My friend Susan, aka Whiplash, is a very prolific author. I say prolific, but I’ve not read any of her work because she operates in a genre I have no interest in. But I admire her stamina and output.

She had a bit of a shit review over on Amazon the other day. These things happen. But she also pointed out some of the reasons why people give crap reviews. One she cited was that the story had children in it, and the reviewer didn’t like children.

In this case particular case, though, the problem was, ‘I didn’t like the main character.’

Here’s the thing. You don’t have to like the main character for the story to be well written and readable. One of my favourite books is Pete Dexter’s Paris Trout. When I first read it, it was one of those rare books where I had to ration myself so I didn’t finish it too quickly, and yes, I acknowledge that’s a wee bit odd.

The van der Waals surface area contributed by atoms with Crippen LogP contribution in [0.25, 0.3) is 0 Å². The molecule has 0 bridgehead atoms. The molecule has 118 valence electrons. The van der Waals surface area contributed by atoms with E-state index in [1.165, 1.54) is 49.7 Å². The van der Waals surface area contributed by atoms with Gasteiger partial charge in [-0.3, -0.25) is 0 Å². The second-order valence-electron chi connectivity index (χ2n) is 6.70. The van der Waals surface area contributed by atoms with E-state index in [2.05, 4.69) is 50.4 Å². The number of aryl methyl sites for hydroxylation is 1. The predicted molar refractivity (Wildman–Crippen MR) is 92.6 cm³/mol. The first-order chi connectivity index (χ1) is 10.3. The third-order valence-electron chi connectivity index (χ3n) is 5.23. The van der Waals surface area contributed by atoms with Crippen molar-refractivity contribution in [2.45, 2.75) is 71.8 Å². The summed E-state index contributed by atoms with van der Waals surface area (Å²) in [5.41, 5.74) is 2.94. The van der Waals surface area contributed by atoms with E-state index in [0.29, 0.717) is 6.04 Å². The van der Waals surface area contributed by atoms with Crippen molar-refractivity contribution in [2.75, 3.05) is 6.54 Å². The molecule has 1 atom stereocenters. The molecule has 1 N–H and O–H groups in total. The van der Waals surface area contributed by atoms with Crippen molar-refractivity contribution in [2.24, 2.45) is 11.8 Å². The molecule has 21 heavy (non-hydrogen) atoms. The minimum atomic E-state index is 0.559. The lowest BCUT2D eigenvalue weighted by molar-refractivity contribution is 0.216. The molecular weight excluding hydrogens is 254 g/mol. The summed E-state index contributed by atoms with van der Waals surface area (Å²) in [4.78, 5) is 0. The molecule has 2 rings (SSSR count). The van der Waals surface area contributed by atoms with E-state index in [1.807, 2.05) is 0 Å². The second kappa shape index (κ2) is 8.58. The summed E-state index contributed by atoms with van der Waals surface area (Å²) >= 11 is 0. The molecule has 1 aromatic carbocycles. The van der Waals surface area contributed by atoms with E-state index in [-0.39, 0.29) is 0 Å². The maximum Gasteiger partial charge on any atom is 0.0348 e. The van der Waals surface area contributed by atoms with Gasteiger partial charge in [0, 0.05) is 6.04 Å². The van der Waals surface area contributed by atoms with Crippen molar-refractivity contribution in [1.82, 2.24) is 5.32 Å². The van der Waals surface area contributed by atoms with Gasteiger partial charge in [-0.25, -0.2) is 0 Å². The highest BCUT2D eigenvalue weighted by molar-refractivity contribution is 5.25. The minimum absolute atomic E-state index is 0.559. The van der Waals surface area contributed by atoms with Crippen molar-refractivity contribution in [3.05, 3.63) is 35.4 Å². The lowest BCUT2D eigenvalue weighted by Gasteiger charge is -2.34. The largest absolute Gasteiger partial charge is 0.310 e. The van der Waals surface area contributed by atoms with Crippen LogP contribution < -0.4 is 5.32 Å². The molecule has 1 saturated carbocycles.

You cannot like the eponymous antihero. He’s a small town man with a big town attitude, who killed a 14 year old black girl in the town of Cotton Point in Georgia, but refuses to see that he’s done anything wrong. He’s a bully, a wife abuser, and as he slides ever deeper into madness develops some very very unpleasant personal habits. You cannot like him, because he’s a monster who is specifically written to be repellant. It’s still a splendid piece of fiction.

Some of you will be aware of my character Charlie, who appeared in several of my entries for the TipsyLit challenges. You can search for her on this blog if you want. Now as well as being highly intelligent, very smart, and jawdroppingly gorgeous, she suffers from mild BPD. As a result she’s highly irascible, slashingly sarcastic, swears like a drunken sailor, and can on occasion can be moved to acts of violence.

Most women like her attitude a lot because she generally doesn’t give a rat’s arse what people think of her, but one of my readers took exception to her. She didn’t like all the swearing and bad manners. To her credit though, she did say that although she personally didn’t like Charlie, she thought she was well crafted. Now that’s what I call a decent critique.

Let’s return to Whiplash’s correspondent. Do you want to know something? If I read something I didn’t like, for whatever reason, I’d never leave a rubbish review. I wouldn’t leave one at all. Just say no.

As I always say, ‘Don’t like what I write? Then don’t read me.’